I grew up on junk food. Sugar, starches, unhealthy fats, processed foods.
It was the 90s and no one seemed to care about nutrition, especially my parents who let us kids eat whatever we wanted…
I’m not trying to talk bad about my parents, but I do think that they didn’t give much thought about what we ate because growing up they were expected to eat what was given or they would go without. They didn’t want my brother and me to grow up that way.
So it was a free for all. Breakfast consisted of a sugary cereal or pop tarts. Lunch was usually spaghetti O’s or Mac n’ Cheese.
Dinner was usually pizza or a meal at a restaurant which was better because we would usually have some sort of veggie with dinner.
Dessert foods were available as a snack throughout the day and we did eat them to our heart’s content.
This seemed great when I was a kid, but now that I’m an adult I wish they would have given more thought to what we ate and that our bodies needed real food.
We did eat salads and canned veggies and I thought that my love for asparagus made me seem healthy, but I didn’t understand at the time that canned veggies have no nutritional value and asparagus alone is not enough to make you healthy.
My eating habits as a child left me with a severe addiction to sugar and other health issues that I didn’t realize until my late teens.
Making a change
When my husband and I started dating I was starting down the path of eating for nutrition rather than eating junk all of the time. I had given up soda and was eating something with protein and fresh veggies for lunch and supper. This was a huge advancement for me, but I still had a long way to go.
His mom is an incredible cook. When my husband was growing up she tried to provide nutritious foods at every meal, which I found very admirable and while we were dating I got to experience what real food is. I still love her cooking and I’ve learned so much from her.
Not long after we started dating, I found out that my husband is allergic to sugar. He can’t eat fruits or anything that has over 2 grams of sugar in it. This was a new thought for me. I’d never met anyone who was allergic to sugar and although he didn’t expect me to give up sugar, I wanted to. It didn’t seem fair for me to sit and enjoy a dessert while he can’t have any.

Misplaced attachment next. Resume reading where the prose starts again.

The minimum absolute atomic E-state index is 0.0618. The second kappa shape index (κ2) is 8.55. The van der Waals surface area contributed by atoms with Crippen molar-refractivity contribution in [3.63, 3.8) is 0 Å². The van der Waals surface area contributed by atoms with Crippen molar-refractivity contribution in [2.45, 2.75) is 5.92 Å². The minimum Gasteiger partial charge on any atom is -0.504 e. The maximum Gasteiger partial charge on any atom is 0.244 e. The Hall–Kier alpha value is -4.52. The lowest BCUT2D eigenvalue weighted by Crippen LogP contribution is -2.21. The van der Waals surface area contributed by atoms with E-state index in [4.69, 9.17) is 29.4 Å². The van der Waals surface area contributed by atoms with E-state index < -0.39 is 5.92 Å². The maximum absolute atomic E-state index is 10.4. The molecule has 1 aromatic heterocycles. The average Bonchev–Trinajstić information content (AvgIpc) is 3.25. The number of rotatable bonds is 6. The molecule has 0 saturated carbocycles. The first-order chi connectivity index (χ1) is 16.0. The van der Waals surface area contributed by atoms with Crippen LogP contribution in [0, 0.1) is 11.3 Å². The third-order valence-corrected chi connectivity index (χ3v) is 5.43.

I thought “I can give up sugar, it’ll be easy, I don’t eat that much anyway.” Boy was I wrong! When I started realizing how much sugar I actually ate every day and I was shocked! I tried so hard to give up sugar while we were dating, but I was so addicted.
Sugar is in everything!
It’s said that sugar is as addictive as cocaine. Sugar releases dopamine in the brain which gives you a high. Insulin is secreted to drop blood sugar levels. When blood sugar levels drop your body craves the sugar high and so the process starts all over again.
I would buy sugary snacks at the store telling myself that this was the last time, but that was a lie. I couldn’t stop no matter how much I wanted to.
The cravings were so strong. It was madness!
It wasn’t until a few years after we were married that I was finally able to kick the addiction.
Changing my view of sugar
One day I realized that my sugar cravings were controlling me and something needed to change. I decided to limit how much I ate, which is harder than it sounds, but as I did that, I started realizing how terrible sugar made me feel.